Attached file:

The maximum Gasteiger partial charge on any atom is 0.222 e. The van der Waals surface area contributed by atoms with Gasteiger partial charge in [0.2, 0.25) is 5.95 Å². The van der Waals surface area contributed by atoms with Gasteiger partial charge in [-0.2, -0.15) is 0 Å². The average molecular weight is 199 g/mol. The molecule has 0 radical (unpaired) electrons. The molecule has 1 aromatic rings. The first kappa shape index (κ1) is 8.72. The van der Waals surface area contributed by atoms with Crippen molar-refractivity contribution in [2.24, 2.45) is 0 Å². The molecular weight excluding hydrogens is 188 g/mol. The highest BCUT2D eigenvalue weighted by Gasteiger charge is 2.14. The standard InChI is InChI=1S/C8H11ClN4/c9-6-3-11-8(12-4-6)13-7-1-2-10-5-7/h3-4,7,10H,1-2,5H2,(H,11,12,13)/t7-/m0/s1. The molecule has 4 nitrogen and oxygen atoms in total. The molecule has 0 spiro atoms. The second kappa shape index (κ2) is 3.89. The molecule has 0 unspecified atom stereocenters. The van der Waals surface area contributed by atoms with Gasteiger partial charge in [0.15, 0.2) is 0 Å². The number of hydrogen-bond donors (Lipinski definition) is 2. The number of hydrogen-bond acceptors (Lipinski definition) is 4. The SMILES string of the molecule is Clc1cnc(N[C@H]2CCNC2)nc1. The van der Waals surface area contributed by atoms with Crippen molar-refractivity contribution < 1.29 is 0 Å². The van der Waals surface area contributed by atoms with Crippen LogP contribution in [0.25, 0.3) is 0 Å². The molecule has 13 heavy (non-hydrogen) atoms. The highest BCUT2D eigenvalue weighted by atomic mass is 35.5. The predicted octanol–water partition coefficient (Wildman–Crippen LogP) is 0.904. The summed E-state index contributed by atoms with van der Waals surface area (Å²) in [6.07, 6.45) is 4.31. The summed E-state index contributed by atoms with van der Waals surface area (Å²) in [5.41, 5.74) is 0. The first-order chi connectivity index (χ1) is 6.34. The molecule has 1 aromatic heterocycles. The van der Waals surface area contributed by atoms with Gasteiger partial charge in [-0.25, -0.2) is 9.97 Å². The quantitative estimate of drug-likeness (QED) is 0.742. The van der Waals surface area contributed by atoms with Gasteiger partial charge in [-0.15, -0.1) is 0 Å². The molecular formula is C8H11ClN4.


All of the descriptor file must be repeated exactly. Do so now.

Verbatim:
The maximum Gasteiger partial charge on any atom is 0.222 e. The van der Waals surface area contributed by atoms with Gasteiger partial charge in [0.2, 0.25) is 5.95 Å². The van der Waals surface area contributed by atoms with Gasteiger partial charge in [-0.2, -0.15) is 0 Å². The average molecular weight is 199 g/mol. The molecule has 0 radical (unpaired) electrons. The molecule has 1 aromatic rings. The first kappa shape index (κ1) is 8.72. The van der Waals surface area contributed by atoms with Crippen molar-refractivity contribution in [2.24, 2.45) is 0 Å². The molecular weight excluding hydrogens is 188 g/mol. The highest BCUT2D eigenvalue weighted by Gasteiger charge is 2.14. The standard InChI is InChI=1S/C8H11ClN4/c9-6-3-11-8(12-4-6)13-7-1-2-10-5-7/h3-4,7,10H,1-2,5H2,(H,11,12,13)/t7-/m0/s1. The molecule has 4 nitrogen and oxygen atoms in total. The molecule has 0 spiro atoms. The second kappa shape index (κ2) is 3.89. The molecule has 0 unspecified atom stereocenters. The van der Waals surface area contributed by atoms with Gasteiger partial charge in [0.15, 0.2) is 0 Å². The number of hydrogen-bond donors (Lipinski definition) is 2. The number of hydrogen-bond acceptors (Lipinski definition) is 4. The SMILES string of the molecule is Clc1cnc(N[C@H]2CCNC2)nc1. The van der Waals surface area contributed by atoms with Crippen molar-refractivity contribution < 1.29 is 0 Å². The van der Waals surface area contributed by atoms with Crippen LogP contribution in [0.25, 0.3) is 0 Å². The molecule has 13 heavy (non-hydrogen) atoms. The highest BCUT2D eigenvalue weighted by atomic mass is 35.5. The predicted octanol–water partition coefficient (Wildman–Crippen LogP) is 0.904. The summed E-state index contributed by atoms with van der Waals surface area (Å²) in [6.07, 6.45) is 4.31. The summed E-state index contributed by atoms with van der Waals surface area (Å²) in [5.41, 5.74) is 0. The first-order chi connectivity index (χ1) is 6.34. The molecule has 1 aromatic heterocycles. The van der Waals surface area contributed by atoms with Gasteiger partial charge in [-0.25, -0.2) is 9.97 Å². The quantitative estimate of drug-likeness (QED) is 0.742. The van der Waals surface area contributed by atoms with Gasteiger partial charge in [-0.15, -0.1) is 0 Å². The molecular formula is C8H11ClN4.